Single Window Services: Models, International Experiences and the Country Case of Brazil’s Cadastro Único
Integrated delivery of social protection leads to the improvement of access to and quality of the social protection programmes and services. The Single Window Services (SWS) is one mechanism used by many countries to deliver integrated social protection programmes and services to the users. Generally, single windows for social protection are implemented to reduce barriers to enable the poor, vulnerable, and socially excluded groups – particularly those living in rural or remote areas – to access relevant programmes and services. A SWS typically involves the client or target beneficiary approaching a single location (physical or web-based), or being approached by SWS facilitators, where they benefit – getting informed and receiving services – from improved access to the benefits for which they are eligible.
German Development Cooperation (Deutsche Gesellschaft für Internationale Zusammenarbeit, GIZ, on behalf of the German Federal Ministry of Economic Development Cooperation) has supported a range of partner countries to move towards a more integrated social protection system. GIZ has commissioned a background study on international examples of SWS models in the field of social protection from emerging and developing countries, comparing their main features, and providing an analysis to help guide the design and implementation of SWS models.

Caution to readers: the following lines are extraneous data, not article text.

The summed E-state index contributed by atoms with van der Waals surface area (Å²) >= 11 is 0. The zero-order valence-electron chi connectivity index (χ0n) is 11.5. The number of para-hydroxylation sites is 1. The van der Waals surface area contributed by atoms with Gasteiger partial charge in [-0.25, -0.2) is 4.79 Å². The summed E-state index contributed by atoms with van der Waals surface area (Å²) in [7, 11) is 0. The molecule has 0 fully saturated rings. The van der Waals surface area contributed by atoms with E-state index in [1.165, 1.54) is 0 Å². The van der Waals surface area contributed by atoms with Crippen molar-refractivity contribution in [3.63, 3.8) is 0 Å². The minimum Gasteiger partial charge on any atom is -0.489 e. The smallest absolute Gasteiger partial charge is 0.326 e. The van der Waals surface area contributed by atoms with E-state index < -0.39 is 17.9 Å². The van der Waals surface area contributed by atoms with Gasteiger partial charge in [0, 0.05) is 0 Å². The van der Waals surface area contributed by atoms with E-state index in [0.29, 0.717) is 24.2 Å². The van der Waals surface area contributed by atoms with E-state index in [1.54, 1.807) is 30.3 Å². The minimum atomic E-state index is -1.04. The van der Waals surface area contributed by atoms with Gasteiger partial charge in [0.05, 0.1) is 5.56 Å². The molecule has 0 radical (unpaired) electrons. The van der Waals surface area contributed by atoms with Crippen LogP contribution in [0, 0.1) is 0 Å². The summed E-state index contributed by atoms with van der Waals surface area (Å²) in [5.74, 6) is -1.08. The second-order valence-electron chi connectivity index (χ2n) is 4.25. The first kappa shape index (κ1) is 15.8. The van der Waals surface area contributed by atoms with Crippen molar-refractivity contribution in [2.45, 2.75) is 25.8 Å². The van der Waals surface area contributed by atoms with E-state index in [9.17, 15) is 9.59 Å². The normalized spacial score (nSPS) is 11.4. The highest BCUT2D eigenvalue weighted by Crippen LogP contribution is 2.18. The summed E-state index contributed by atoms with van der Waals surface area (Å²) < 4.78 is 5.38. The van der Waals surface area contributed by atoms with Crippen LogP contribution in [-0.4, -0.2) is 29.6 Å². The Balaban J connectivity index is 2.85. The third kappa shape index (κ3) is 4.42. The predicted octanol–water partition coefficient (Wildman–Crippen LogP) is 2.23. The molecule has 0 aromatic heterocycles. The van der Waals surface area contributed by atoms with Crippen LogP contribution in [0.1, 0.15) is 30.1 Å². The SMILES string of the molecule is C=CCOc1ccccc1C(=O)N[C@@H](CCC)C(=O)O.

This webinar officially launched the background study through a presentation of the key concepts of SWS, followed by a presentation of the first country case on the Cadastro Único by representatives from Brazil’s Ministry of Social Development. Access the study here.
Cadastro Único is a single registry through which eligible citizens may access a wide range of social protection programmes and services implemented by various ministries and government agencies. While the Conditional Cash Transfer (CCT) programme Bolsa Familia is the main user of Cadastro Único, it is also used as the single-entry point for around 30 social programmes across multiple ministries. Details of design and implementation features and challenges have been presented and discussed.
Martina Bergthaller, Independent Consultant
Marcos de Souza e Silva, General Coordinator for Planning and Monitoring, the Ministry of Social Development (MDS), Brazil
Valerie Schmitt, Deputy Director, Social Protection Department, ILO Geneva
Veronika Wodsak, Bureau International du Travail (BIT-ILO)
Alicia Spengler, Advisor, the Sector Initiative for Social Protection, Deutsche Gesellschaft für Internationale Zusammenarbeit (GIZ) GmbH